The lender must also establish target defect rates for its organization, reflecting its quality standards and goals. The establishment of a target defect rate is based on the lender’s post-closing random QC sample and enables the lender to regularly evaluate and measure progress in meeting its loan quality standards. Different target defect rates may be established for different severity levels; however, at a minimum a target defect rate must be established for the lender’s highest level of severity.
A target defect rate must be established that is as reasonably low as possible. Once the targets are set, performance against the targets must be measured at least quarterly and reported to management. The target defect rate(s) must be evaluated and if necessary reset at least annually. The lender must document the rationale for establishing the target rate(s). Fannie Mae may assess how the lender’s chosen target defect rate affects Fannie Mae’s risk and may provide input on a more appropriate target.
As part of its QC program, the lender must establish processes to evaluate and monitor the overall quality of mortgage production through prefunding and post-closing reviews. The purpose of performing a loan file review is to assess loan quality and eligibility and to confirm that the underwriting decision is well justified. Loan file reviews must include, at a minimum, an assessment of
compliance with Fannie Mae requirements by confirming that
the loan meets eligibility and underwriting requirements,
the underwriting decision is adequately supported and all documentation required to support the decision is contained in the file, and
the loan is secured by a property that provides acceptable collateral; and
compliance with all federal, state, and local laws and regulations. (For additional information, see A3-2-01, Compliance With Laws.)
When the lender’s loan file review identifies discrepancies between the data and/or information that was used in the underwriting decision and the data or information verified through the QC process, the lender must reassess the underwriting decision based on the newly verified information to determine whether the loan remains eligible as delivered to Fannie Mae.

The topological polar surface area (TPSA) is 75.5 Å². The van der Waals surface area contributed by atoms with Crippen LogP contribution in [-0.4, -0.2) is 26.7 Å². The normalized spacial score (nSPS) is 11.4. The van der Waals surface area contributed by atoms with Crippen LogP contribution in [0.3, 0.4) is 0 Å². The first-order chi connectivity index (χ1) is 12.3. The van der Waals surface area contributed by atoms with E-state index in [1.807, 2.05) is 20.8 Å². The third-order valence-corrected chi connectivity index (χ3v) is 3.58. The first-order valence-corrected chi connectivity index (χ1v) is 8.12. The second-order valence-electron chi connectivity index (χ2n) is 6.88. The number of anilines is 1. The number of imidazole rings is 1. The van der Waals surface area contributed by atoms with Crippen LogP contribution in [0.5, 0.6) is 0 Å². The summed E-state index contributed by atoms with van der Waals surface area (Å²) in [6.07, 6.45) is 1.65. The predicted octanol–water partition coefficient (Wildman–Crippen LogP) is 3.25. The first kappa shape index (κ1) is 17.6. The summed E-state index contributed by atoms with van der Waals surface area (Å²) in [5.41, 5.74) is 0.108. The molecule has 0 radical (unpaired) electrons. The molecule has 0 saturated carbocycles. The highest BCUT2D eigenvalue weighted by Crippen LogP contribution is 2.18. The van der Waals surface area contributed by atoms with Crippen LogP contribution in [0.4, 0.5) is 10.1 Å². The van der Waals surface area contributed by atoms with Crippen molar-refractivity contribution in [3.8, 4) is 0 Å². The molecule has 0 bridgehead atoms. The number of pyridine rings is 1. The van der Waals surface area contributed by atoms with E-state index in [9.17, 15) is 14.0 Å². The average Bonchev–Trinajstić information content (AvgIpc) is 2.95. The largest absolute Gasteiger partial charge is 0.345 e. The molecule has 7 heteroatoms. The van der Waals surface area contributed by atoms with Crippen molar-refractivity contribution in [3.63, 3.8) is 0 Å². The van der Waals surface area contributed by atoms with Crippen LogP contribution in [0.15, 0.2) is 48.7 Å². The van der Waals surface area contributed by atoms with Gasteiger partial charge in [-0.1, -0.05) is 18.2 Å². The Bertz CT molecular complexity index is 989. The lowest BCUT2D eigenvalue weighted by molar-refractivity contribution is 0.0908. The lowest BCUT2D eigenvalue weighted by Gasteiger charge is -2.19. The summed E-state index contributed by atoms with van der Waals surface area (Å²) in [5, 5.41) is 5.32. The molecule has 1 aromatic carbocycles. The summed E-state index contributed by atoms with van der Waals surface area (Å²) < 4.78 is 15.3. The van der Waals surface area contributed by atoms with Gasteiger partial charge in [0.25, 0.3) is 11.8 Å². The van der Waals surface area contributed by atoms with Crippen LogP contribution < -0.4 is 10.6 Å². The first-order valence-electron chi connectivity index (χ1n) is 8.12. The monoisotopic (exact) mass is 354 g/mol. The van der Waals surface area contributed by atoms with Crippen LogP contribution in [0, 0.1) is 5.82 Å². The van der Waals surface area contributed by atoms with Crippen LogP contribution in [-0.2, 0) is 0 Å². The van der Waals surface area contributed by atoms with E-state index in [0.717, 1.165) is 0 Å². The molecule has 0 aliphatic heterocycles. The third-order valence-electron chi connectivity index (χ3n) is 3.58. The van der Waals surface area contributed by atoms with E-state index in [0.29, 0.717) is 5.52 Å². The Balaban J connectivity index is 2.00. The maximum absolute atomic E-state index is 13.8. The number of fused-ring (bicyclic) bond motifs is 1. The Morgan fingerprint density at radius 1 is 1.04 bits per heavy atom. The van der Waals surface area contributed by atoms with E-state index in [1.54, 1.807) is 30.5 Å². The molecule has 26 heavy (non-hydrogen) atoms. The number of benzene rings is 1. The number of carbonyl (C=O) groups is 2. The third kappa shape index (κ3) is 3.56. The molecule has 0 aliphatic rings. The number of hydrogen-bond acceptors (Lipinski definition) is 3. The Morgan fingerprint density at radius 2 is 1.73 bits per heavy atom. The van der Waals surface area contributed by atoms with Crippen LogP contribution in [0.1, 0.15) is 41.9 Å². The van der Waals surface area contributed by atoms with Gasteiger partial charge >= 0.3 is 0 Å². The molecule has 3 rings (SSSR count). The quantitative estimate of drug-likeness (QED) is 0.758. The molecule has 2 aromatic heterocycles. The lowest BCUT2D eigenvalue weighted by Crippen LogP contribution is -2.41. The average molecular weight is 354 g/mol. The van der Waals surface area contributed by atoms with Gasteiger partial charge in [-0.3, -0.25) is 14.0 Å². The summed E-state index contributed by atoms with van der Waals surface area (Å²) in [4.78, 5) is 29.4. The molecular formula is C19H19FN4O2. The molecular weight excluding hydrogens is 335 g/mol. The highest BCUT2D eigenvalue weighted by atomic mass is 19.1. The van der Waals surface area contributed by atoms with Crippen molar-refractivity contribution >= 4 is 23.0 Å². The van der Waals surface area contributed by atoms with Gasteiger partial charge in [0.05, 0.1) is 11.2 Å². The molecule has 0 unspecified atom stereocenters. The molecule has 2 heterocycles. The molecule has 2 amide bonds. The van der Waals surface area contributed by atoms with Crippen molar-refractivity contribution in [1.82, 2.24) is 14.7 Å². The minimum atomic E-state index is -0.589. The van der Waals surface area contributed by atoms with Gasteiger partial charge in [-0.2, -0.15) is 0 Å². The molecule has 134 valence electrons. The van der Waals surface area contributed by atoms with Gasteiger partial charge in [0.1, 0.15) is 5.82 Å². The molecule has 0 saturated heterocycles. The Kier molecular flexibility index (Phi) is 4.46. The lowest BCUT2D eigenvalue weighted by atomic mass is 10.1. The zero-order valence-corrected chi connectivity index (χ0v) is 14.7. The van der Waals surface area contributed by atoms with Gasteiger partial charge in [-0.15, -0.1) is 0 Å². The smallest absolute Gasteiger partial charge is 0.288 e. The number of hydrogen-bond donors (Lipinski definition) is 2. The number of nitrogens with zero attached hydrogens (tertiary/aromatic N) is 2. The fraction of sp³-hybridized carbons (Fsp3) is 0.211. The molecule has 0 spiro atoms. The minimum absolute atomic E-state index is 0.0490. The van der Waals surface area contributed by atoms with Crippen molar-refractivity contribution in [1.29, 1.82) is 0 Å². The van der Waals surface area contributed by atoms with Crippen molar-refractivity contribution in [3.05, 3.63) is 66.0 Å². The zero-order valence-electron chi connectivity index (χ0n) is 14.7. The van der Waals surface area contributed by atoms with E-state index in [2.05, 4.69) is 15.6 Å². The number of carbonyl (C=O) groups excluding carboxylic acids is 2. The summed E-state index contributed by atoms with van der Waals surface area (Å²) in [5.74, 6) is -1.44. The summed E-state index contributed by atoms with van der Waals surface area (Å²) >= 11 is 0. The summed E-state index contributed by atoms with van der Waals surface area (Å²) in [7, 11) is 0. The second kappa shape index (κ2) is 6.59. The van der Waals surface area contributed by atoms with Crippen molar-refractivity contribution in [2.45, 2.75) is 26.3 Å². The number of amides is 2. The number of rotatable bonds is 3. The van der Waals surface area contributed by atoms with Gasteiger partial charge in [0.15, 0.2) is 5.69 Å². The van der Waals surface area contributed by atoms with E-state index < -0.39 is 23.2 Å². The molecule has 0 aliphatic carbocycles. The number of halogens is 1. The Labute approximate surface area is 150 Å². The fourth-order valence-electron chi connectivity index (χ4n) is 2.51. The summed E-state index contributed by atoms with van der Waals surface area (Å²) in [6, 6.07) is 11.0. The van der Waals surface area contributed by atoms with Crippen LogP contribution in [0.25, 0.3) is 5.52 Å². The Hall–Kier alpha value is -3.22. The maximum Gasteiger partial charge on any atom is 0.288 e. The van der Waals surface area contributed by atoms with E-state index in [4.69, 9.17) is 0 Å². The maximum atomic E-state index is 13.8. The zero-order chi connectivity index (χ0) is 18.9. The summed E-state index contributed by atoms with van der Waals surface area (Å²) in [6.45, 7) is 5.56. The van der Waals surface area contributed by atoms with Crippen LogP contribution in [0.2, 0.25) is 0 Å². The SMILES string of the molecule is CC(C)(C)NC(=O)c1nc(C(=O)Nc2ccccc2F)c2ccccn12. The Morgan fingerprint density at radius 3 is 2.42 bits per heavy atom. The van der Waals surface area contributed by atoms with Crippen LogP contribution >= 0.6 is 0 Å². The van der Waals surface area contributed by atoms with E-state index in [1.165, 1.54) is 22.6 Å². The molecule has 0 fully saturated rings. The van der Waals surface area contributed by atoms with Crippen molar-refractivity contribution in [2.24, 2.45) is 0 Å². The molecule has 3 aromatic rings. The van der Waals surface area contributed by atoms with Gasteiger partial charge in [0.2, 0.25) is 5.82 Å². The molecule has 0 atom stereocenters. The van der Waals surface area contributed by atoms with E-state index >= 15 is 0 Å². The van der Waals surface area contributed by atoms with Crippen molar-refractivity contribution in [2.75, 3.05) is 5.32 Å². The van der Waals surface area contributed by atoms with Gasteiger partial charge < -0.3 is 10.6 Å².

Example: the loan would be considered to be ineligible as delivered in a case when the lender’s review of the settlement statement reveals that the borrower received cash back at closing in an amount that exceeds the limit for limited cash-out refinances, but the loan was underwritten and delivered to Fannie Mae as a limited cash-out refinance.
If the lender determines that the mortgage loan was not eligible as delivered, the lender must advise Fannie Mae of these findings via the Lender Self-Report Mailbox (see E-1-03, List of Contacts). For additional information, see D1-3-06, Lender Post-Closing Quality Control Reporting, Record Retention, and Audit; and D1-3-03, Lender Post-Closing Quality Control Review of Data Integrity.
The lender’s QC process must include mechanisms for monitoring the quality of work performed by employees, contractors, vendors, and other third-parties involved in loan origination, property appraisal, processing, underwriting, appraisal review, and closing functions.
The lender must establish and document a process for identifying a representative sample of loans for QC file reviews for both prefunding and post-closing QC. While utilizing discretionary file selections for prefunding QC is appropriate, the post-closing QC process must include both random and discretionary file selections. The lender must assess and understand the holistic risk inherent in its origination processes when determining the appropriate selection methodology and sample size for its prefunding and post-closing discretionary QC sampling.